Regulatory Framework for Digital Financial Services in Côte d'Ivoire - A Diagnostic Study

P. Meagher | CGAP

Regulation plays a critical role in the development and spread of digital financial services (DFS). This paper offers an analysis of the regulatory framework for DFS in Côte d’Ivoire, including its coverage, its conducive features, and its gaps and obstacles. Côte d’Ivoire is a regional leader in DFS, particularly in the use of mobile money. It is a lower-middle-income country that has nearly 8 percent annual GDP growth. It has a high rate of mobile phone penetration (estimated at 113 percent), and a more modest rate of formal financial inclusion (46 percent of adults, including bank, microfinance, postal, and mobile money accounts). Mobile network operators (MNOs) have been the lead players thus far. They account for three of the five mobile money deployments and the majority of agents. MNOs have mainly partnered with banks that issue e-money. However, in the wake of recent regulatory changes, MNOs are moving to establish e-money subsidiaries. Over-the-counter (OTC) services providers, who provide affordable transfer services to clients, including those without digital accounts, are also significant. Any discussion of legal or policy matters in Côte d’Ivoire must pay close attention to the rules laid down by the West African regional institutions of which that country is a member. In this paper, we are principally concerned with the West African Economic and Monetary Union (WAEMU), a currency union and evolving free trade zone. The WAEMU’s central bank, BCEAO (Banque Centrale des Etats de l’Afrique de l’Ouest), exercises exclusive authority over the money supply and is the primary authority (with the participation of the regional Banking Commission) for the regulation and supervision of financial institutions (FIs), payment systems, and digital finance.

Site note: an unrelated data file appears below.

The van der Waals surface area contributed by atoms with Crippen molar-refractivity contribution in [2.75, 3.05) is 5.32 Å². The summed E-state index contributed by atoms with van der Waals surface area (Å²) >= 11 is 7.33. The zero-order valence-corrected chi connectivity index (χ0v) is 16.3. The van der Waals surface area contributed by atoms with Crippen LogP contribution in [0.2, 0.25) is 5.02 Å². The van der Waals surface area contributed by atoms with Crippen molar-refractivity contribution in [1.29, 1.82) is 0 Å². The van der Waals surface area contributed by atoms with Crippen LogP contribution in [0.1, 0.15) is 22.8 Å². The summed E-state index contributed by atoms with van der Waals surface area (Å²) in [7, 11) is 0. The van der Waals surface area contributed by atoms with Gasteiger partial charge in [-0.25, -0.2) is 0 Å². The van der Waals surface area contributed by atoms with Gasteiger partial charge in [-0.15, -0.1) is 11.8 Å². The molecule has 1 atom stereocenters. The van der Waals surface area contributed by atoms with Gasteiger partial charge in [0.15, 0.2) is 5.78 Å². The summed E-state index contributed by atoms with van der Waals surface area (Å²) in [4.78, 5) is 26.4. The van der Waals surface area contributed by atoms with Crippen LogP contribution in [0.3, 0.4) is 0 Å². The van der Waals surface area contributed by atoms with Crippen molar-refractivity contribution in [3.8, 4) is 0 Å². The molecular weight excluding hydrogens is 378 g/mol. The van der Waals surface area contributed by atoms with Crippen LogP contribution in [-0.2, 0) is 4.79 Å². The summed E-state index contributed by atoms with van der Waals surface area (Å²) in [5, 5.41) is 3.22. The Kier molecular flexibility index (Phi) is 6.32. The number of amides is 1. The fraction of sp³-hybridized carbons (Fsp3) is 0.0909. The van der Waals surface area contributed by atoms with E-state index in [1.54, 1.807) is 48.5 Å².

Categories:
Côte d'Ivoire , Access to Finance, Mobile Banking, Legal & Regulatory Environment
Pages:
57
Year of publication:
30.11.2017
File size:
569334 bytes